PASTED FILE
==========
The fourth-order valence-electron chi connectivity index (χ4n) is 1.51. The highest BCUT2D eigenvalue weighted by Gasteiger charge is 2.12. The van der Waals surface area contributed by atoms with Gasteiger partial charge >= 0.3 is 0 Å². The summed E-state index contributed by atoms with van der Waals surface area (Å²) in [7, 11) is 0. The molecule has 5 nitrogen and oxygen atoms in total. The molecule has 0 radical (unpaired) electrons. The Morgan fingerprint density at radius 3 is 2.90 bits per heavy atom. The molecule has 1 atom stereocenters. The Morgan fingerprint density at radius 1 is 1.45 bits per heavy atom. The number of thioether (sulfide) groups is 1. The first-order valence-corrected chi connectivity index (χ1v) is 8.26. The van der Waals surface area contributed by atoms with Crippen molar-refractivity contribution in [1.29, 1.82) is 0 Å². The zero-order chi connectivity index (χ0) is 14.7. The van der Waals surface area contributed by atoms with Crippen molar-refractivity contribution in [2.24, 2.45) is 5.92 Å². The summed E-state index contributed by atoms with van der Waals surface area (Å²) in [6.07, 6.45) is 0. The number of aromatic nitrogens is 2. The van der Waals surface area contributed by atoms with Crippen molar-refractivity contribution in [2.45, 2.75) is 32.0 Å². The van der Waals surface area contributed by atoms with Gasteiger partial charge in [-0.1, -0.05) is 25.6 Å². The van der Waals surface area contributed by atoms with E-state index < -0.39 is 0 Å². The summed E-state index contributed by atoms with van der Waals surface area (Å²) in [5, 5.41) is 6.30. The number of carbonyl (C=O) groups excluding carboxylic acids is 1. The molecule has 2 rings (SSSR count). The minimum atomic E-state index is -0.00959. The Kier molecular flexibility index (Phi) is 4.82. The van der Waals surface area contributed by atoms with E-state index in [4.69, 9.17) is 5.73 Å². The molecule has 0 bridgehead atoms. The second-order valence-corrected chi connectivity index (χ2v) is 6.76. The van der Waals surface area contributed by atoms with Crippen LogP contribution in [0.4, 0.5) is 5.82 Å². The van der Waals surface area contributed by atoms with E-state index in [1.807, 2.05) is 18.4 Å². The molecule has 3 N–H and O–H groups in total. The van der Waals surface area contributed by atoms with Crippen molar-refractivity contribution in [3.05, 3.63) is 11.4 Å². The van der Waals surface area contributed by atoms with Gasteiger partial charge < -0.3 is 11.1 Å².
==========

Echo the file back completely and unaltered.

The fourth-order valence-electron chi connectivity index (χ4n) is 1.51. The highest BCUT2D eigenvalue weighted by Gasteiger charge is 2.12. The van der Waals surface area contributed by atoms with Gasteiger partial charge >= 0.3 is 0 Å². The summed E-state index contributed by atoms with van der Waals surface area (Å²) in [7, 11) is 0. The molecule has 5 nitrogen and oxygen atoms in total. The molecule has 0 radical (unpaired) electrons. The Morgan fingerprint density at radius 3 is 2.90 bits per heavy atom. The molecule has 1 atom stereocenters. The Morgan fingerprint density at radius 1 is 1.45 bits per heavy atom. The number of thioether (sulfide) groups is 1. The first-order valence-corrected chi connectivity index (χ1v) is 8.26. The van der Waals surface area contributed by atoms with Crippen molar-refractivity contribution in [1.29, 1.82) is 0 Å². The zero-order chi connectivity index (χ0) is 14.7. The van der Waals surface area contributed by atoms with Crippen molar-refractivity contribution in [2.24, 2.45) is 5.92 Å². The summed E-state index contributed by atoms with van der Waals surface area (Å²) in [6.07, 6.45) is 0. The number of aromatic nitrogens is 2. The van der Waals surface area contributed by atoms with Crippen molar-refractivity contribution in [2.45, 2.75) is 32.0 Å². The van der Waals surface area contributed by atoms with Gasteiger partial charge in [-0.1, -0.05) is 25.6 Å². The van der Waals surface area contributed by atoms with E-state index < -0.39 is 0 Å². The summed E-state index contributed by atoms with van der Waals surface area (Å²) in [5, 5.41) is 6.30. The number of carbonyl (C=O) groups excluding carboxylic acids is 1. The molecule has 2 rings (SSSR count). The minimum atomic E-state index is -0.00959. The Kier molecular flexibility index (Phi) is 4.82. The van der Waals surface area contributed by atoms with E-state index in [4.69, 9.17) is 5.73 Å². The molecule has 0 bridgehead atoms. The second-order valence-corrected chi connectivity index (χ2v) is 6.76. The van der Waals surface area contributed by atoms with Crippen LogP contribution in [0.4, 0.5) is 5.82 Å². The van der Waals surface area contributed by atoms with E-state index in [1.807, 2.05) is 18.4 Å². The molecule has 3 N–H and O–H groups in total. The van der Waals surface area contributed by atoms with Crippen molar-refractivity contribution in [3.05, 3.63) is 11.4 Å². The van der Waals surface area contributed by atoms with Gasteiger partial charge < -0.3 is 11.1 Å².